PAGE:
What is marketing?

Marketing is about identifying and meeting human and social needs. One of the shortest good definitions of marketing is “meeting needs profitability”.

The marketing concept is a management philosophy stating that an organization should strive to satisfy the needs of consumers through a coordinated set of activities that also allows the organization to achieve its objectives. Thus customer satisfaction is the major force underlying the marketing concept and driving the entire company. The marketing concept calls for all departments and all members to be committed to satisfying customers. The firm must determine consumer needs and wants, develop quality products that satisfy them, make products readily available at prices acceptable to buyers, and provide service and after sales support. Firms benefit from practicing the marketing concept. They don’t waste money on developments in which customers are not interested.

More about marketing

The American Marketing Association offers the following formal definition: Marketing is the activity, set of institutions, and processes for creating, communicating, delivering, and exchanging offerings that have value for customers, clients, partners, and society at large. Coping with these exchange processes calls for a considerable amount of work and skill. Marketing management takes place when at least one party to a potential exchange thinks about the means of achieving desired responses from other parties. Thus we see marketing management as the art and science of choosing target markets and getting, keeping, and growing customers through creating, delivering, and communicating superior customer value.

We can distinguish between a social and managerial definition of marketing. A social definition shows the role marketing plays in society; for example, one marketer has said that marketing’s role is to “deliver a higher standard of living”. Here is a social definition that serves our purpose: Marketing is a societal process by which individuals and groups obtain what they need and want through creating, offering, and freely exchanging products and services of value with others.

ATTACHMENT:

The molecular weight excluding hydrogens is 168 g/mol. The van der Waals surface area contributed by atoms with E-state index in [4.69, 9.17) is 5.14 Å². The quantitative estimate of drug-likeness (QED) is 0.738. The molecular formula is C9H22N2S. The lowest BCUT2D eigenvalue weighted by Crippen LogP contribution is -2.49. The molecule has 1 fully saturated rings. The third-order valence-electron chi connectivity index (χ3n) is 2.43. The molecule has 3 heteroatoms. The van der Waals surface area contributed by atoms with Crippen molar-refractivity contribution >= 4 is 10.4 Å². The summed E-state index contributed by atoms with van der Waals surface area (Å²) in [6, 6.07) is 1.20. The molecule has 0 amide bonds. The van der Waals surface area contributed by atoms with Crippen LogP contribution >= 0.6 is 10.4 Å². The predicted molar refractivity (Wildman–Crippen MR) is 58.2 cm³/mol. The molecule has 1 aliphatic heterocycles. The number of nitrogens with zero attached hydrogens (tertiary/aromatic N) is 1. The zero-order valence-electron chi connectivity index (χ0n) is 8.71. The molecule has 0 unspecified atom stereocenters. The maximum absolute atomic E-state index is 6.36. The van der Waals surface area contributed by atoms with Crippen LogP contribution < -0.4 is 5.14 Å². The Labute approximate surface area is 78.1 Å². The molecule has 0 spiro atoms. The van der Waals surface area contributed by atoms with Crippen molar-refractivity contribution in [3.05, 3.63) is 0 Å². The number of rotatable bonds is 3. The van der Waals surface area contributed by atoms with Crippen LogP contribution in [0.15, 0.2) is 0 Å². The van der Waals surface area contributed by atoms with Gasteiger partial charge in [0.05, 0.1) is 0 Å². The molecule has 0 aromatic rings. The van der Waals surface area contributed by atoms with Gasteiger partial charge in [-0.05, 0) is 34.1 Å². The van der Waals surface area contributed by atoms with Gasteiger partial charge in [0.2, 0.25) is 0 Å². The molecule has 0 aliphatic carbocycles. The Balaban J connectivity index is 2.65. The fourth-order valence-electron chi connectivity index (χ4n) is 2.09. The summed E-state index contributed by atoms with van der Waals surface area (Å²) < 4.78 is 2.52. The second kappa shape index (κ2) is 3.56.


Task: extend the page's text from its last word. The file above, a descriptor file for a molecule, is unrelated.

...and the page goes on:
Managers sometimes think of marketing as “the art of selling products,” but many people are surprised when they hear that selling is not the most important part of marketing! Selling is only the tip of the marketing iceberg.

Marketing Management:   

Marketing management is the leading marketing text because its content and organization consistently reflect changes in marketing theory and practice. Marketing management mentioned fundamental topics such as segmentation, targeting, and positioning. Concept such as brand equity, customer value analysis, database marketing, e-commerce, value networks, hybrid channels, supply chain management, and integrated marketing communications. Good marketers are practicing holistic marketing. Holistic marketing is the development, design, and implementation of marketing programs, processes, and activities that recognize the breadth and interdependencies of today’s marketing environment. Four key dimensions of holistic marketing are:

  • Internal Marketing
  • Integrated Marketing
  • Relationship Marketing
  • Performance Marketing